***/**** Image A- Sound B Extras C
starring Nikolaj Waldau, Sofie Graaboel, Kim Bodnia, Lotte Andersen
written and directed by Ole Bornedal
by Walter Chaw Dark and moody with a dash of post-modern relational philosophy, Ole Bornedal's Nightwatch (Nattevagten) is a taut and unusual thriller that has been remade by the same director into the English-language Nightwatch, starring Ewan McGregor, Nick Nolte, and Patricia Arquette. In its original Dutch-language incarnation (seen by over 15% of the entire Dane population), Nattevagten is lent a good deal of weight by a satisfying subplot involving the nature of love and the rites of passage young men endure to become men in one another's eyes. It sounds a little heady for what boils down to fairly typical serial-killer intrigue, but the uniformly fine performances, the uncompromising though tasteful direction, and the sharp screenplay (by Bornedal) combine to make the film something a little finer than what its barest plot synopsis would indicate. It reminds most of another foreign thriller largely ignored on American shores released in the same year, Anthony Waller's Mute Witness.
Martin Bork (Nikolaj Coster-Waldau) is a law student who gets a part-time job as the night watchman at the county morgue. He's taken on his rounds the first night, shown the jars of body parts, the tubs of body parts, and the cooler full of corpses that conveniently features a pull cord dangling over each table in case there's a misdiagnosis and a gravely injured (or just very pallid) patient should wake and need to summon help. That we're told what the function of the cords is in the opening minutes is something we like to call "foreshadowing." Even knowing to expect certain things in the progression of the plot, that Nattevagten still manages to be tense and gravid during each of the three sequences featuring Martin on his graveyard shift is a testament to Bornedal's skill.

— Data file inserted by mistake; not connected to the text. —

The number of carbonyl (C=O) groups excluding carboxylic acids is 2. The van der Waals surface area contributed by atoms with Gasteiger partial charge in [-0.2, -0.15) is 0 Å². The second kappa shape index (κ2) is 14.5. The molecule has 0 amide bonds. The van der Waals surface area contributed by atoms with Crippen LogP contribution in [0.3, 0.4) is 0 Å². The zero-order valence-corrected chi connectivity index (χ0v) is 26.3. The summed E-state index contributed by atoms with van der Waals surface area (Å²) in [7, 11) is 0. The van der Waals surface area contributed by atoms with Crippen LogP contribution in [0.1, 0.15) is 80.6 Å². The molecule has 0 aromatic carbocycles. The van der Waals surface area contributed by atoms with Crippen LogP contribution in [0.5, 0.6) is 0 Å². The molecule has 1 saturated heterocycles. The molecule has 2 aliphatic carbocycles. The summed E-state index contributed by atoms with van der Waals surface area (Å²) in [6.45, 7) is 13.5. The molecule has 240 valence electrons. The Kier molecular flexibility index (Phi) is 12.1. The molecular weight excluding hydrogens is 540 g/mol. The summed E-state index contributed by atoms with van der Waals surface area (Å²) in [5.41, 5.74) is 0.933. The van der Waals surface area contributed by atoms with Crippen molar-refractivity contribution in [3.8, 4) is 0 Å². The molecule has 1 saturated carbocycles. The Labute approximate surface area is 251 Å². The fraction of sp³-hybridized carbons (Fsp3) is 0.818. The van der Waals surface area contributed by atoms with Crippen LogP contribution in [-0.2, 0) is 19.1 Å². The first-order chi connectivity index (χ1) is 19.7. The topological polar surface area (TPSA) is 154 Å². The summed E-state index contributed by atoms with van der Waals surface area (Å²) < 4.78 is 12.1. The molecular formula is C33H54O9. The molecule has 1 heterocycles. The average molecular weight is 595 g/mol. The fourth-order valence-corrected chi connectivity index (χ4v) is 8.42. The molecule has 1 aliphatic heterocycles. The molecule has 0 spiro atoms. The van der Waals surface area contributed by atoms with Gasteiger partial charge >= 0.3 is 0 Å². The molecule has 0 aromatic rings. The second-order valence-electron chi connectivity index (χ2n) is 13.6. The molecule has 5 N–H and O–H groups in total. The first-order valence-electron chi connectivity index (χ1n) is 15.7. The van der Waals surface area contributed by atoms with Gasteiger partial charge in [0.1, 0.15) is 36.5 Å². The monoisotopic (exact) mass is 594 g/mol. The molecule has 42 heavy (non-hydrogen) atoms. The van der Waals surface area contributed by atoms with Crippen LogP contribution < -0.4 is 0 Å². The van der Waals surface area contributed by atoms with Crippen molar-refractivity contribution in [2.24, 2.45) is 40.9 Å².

A perk of being a morgue attendant is that Martin is privy to inside information on some of the more recent victims of a serial killer stalking the Copenhagen streets, preying on prostitutes. Helping Martin satisfy his curiosity is Kommisæren Wörmer (Ulf Pilgaard), a disarmingly candid police detective who visits the morgue regularly to brood over the young women he's been unable to protect. Pilgaard's performance here--part deadpan, part ingratiating--is fantastic. That it only separates itself slightly from the rest of the cast speaks to the entire company's professionalism.
Martin's girlfriend is the beautiful Kalinka (Sofie Gråbøl), his best friend is Jens (Kim Bodnia, who played Patrick Bateman in a Danish stage version of Bret Easton Ellis's American Psycho)--one is very good for him and the other is a terrible influence. One night, on a dare, Jens talks Martin into going out on a date at a swank restaurant with a hooker named Joyce (Rikke Louise Andersson). What follows is one of the most brilliantly uncomfortable moments that I've seen in some time as Jens bribes Joyce into doing progressively more humiliating things. The crux of the film is this small scene between Martin, Jens, and Joyce: there is a revisiting of a running subtext concerning the relationship between the sign and the signified ideal of "love," an introduction of several planted elements that will resurface later in the film, and the first inklings of the possibility for evolution for the Jens character, who, to that point, had been an unrepentant jackass.